In the week that we got our first glimpse of the MCU’s version of Spider-Man it seems appropriate that the first edition of our Book Club tackles the first volume of the series that introduced Peter Parker and comics to a new generation; Ultimate Spider-Man.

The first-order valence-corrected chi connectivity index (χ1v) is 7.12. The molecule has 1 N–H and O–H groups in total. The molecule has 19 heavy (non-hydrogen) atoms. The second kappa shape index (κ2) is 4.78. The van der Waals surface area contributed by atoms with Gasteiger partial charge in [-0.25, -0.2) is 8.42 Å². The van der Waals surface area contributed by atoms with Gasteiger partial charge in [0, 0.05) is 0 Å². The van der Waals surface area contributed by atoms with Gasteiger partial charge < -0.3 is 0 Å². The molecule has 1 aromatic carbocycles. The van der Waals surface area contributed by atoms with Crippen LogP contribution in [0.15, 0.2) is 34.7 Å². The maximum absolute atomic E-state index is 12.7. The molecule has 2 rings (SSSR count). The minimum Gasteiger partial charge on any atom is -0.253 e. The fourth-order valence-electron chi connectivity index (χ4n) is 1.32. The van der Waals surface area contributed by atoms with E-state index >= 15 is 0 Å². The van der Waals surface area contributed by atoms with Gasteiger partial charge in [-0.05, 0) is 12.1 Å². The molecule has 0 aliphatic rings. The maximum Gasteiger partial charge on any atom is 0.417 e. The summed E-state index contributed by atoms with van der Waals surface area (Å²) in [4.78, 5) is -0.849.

It’s important that you understand something about me; Ultimate Spider-Man is my favourite comic series of all-time. Note that I don’t necessarily think it is the best, indeed much of the story arcs prior to the Death of Spider-Man leave much to be desired, but it will always hold a special place in my heart for virtue of the fact that it was the series that got me into comics. Growing up in the 90s, my introduction to superheroes came primarily in the form of the multitude of high quality animated series that filled the airwaves. It wasn’t until the first Sam Raimi Spider-Man movie hit (which incidentally took a lot of cues from this book) that the comic books began to resurge in popularity in Ireland. This led to many titles, including the reprints of Ultimate Spider-Man, being made available in your local newsagents and provided the public with greater access to these series. Many of us knew the core characters and their backstories, but Ultimate Spider-Man stood out by providing interesting re-interpretations of those characters. That being said, this marks my first time reading the opening story arc of the series. While I have a solid run of the first incarnation of Ultimate Spider-Man I only began picking up the series during the second story arc; “Kingpin”. I didn’t decide to pick up the first volume until recently, partially worried that I had over-hyped the series to the point that it would only be a let-down. So does the series start off strong? Pour yourself a glass of wine and let’s find out.